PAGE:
On legislation:

I do not believe that you will get rid of Roe, period. If we could, that would be great and I would be its biggest supporter. But the political history of the last 20 years proves that legislation will not end Roe. We've had all we needed to do so (majorities and seated pro-life SCOTUS justices, a president and bills submitted) and did not. Roe will end when abortionists do not have enough customers to make it worthwhile because, as I've already said here, it's lucrative.

Because the presence of one protestor at a clinic will drive away 20% of Planned Parenthood's business (in some cases, up to 75% of their business), and because the evangelical church has played "keep-away" with abortion clinics because of the presence of the Catholics (who are trying to buy their way out of purgatory by being there), the only way you will end abortion is to help the Church see that the clinic is a viable mission field and mobilizing them with the gospel to that field could actually end it. I don't think too many pastors should get excited about going to clinics and working against themselves by arguing statistics instead of simply proclaiming what God has said. You might get people excited if you teach them to believe what God says about the issue (instead of the self justifications of men that they utter against their own consciences) and make it as simple as proclaiming it.

Frank Turk said...

OK: this is comment #107. I promised to shut down the comments at 100, but Jon was about to have a breakthrough and I didn't want to miss that.

Everyone who posted in the midst of my exchange with Jon Speed was deleted -- not because you offended, but because I wanted to have this dialogue uninterrupted. Sorry about that.

Frank Turk said...

This is comment #108, and it will be my last comment in the thread. I will leave the comments open so Jon can have the last word -- but I will delete anyone else who posts between Jon's last comment and mine.

Here's the statement that seemed to inspire a lot of pain in Jon when I said it the first time:

Mike: for Jon Speed, changing the law is utterly irrelevant. Saving one life from abortion is also, apparently, irrelevant. What is actually at stake for Jon is that God not be short-changed by a man's method. The only method, in Jon's view, is evangelism -- and then let God change the laws, or save the lives, or regenerate the lost person.

Here's what Jon said when I asked him, "using your method, do you change the law, or save the life, or regenerate the lost person?"

On legislation:

I do not believe that you will get rid of Roe, period. If we could, that would be great and I would be its biggest supporter. But the political history of the last 20 years proves that legislation will not end Roe. We've had all we needed to do so (majorities and seated pro-life SCOTUS justices, a president and bills submitted) and did not. Roe will end when abortionists do not have enough customers to make it worthwhile because, as I've already said here, it's lucrative.


Someone will have to explain to me how my statement -- that changing the Law is irrelevant to Jon Speed -- is in any way contrary to what Jon has here plainly said.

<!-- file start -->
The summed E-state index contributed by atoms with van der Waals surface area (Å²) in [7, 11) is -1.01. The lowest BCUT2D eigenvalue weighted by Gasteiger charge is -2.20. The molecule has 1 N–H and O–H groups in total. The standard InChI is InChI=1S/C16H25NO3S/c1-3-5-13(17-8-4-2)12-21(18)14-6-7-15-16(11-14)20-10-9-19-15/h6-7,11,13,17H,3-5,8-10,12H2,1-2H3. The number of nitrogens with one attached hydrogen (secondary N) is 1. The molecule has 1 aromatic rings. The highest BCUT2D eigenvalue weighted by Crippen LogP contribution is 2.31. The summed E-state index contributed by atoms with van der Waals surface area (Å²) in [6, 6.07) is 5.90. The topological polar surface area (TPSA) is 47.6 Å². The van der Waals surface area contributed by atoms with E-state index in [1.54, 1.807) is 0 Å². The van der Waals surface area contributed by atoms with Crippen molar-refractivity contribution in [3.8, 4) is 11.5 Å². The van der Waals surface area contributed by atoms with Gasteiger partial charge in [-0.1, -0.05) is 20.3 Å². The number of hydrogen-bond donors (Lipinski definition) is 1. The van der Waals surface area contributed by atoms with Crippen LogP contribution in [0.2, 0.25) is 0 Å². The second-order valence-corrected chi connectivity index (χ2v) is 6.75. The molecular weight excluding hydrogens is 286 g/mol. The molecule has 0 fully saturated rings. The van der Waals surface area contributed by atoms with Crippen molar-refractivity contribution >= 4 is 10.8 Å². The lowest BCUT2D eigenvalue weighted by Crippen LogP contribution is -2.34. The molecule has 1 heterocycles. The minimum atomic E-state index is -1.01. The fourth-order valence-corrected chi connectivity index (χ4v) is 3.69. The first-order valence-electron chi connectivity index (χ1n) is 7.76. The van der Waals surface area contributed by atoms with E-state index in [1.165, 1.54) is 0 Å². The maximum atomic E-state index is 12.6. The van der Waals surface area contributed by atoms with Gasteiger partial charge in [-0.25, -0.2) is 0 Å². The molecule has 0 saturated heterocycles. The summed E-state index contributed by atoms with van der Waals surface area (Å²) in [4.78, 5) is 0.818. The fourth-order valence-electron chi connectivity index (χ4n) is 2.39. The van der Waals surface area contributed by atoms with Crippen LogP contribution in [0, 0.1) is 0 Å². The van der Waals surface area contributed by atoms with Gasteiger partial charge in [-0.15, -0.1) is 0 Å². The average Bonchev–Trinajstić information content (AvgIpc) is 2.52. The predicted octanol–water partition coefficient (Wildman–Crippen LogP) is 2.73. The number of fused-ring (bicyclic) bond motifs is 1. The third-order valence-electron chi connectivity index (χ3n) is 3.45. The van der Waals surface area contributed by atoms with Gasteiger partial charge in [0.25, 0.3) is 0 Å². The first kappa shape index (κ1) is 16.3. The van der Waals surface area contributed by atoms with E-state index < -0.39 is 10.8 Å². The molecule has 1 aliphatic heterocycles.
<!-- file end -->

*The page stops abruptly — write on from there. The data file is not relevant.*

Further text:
Regarding Saving Lives:

I can guarantee you this: if pastors and churches don't preach the gospel at clinics, no one will be saved there. We already have that scenario in most cases. In fact, since so few churches do any organized evangelism at all I fully expect any excuse to not go to the clinics to do so to be latched on to and cherished like a crown jewel.

Note: the only method Jon endorses here is preaching the Gospel. Since that is plain, how what he says here is different than saying, "The only method, in Jon's view, is evangelism -- and then let God ... save the lives?"

But here's the problem: Jon has hedged his bet on this one. See: in his view, the method which confronts the abortion-prone person (the mother, the father, the abortionist or her staff) with their error can't work -- except he admits that "the presence of one protestor at a clinic will drive away 20% of Planned Parenthood's business." I assume he means the heaven-buying Catholics as well -- maybe not. Maybe their protests do nothing to dwindle abortions. But if in fact the presence of Catholic abortion protestors reduces abortions, then Jon's method is not the only one that works. It's not the only one which yields fewer abortions -- at least at that site. In spite of his repudiation of seeing an end to abortion as an end unto itself, he admits it is a worth-while goal.

Now, this is my actual point: if Mary-worshipping, forgiveness-buying, Pope-following, bread-faith Catholics can discourage abortions by what they do, how is it that having civil discussions with abortionists which call out their own ignorance and blind spots cannot accomplish the same end?

Moreover: why is that method somehow unwholesome when it is in fact calling out the /fault/ of the abortionist in the same way Jesus calls out the fault in the way the Jews saw paying Caesar's tax? Why is reasoning with someone such a vile thing?

Jon: you ge the last word.

Frank Turk said...

And only Jon.

Frank Turk said...

A bunch of comments deleted, posted since I went to bed. The last word will come from Jon.

One theme is evolving in those comments: "I have never witnessed anything like the hypothetical scenario Frank presents. Therefore, it's irrelevant/red herring/straw man."

Let me say this about that: There are a few root causes for the kinds of interactions you're bound to have with people with regard to heated issues like this. One root cause, which I think we overlook, is how we are perceived by others.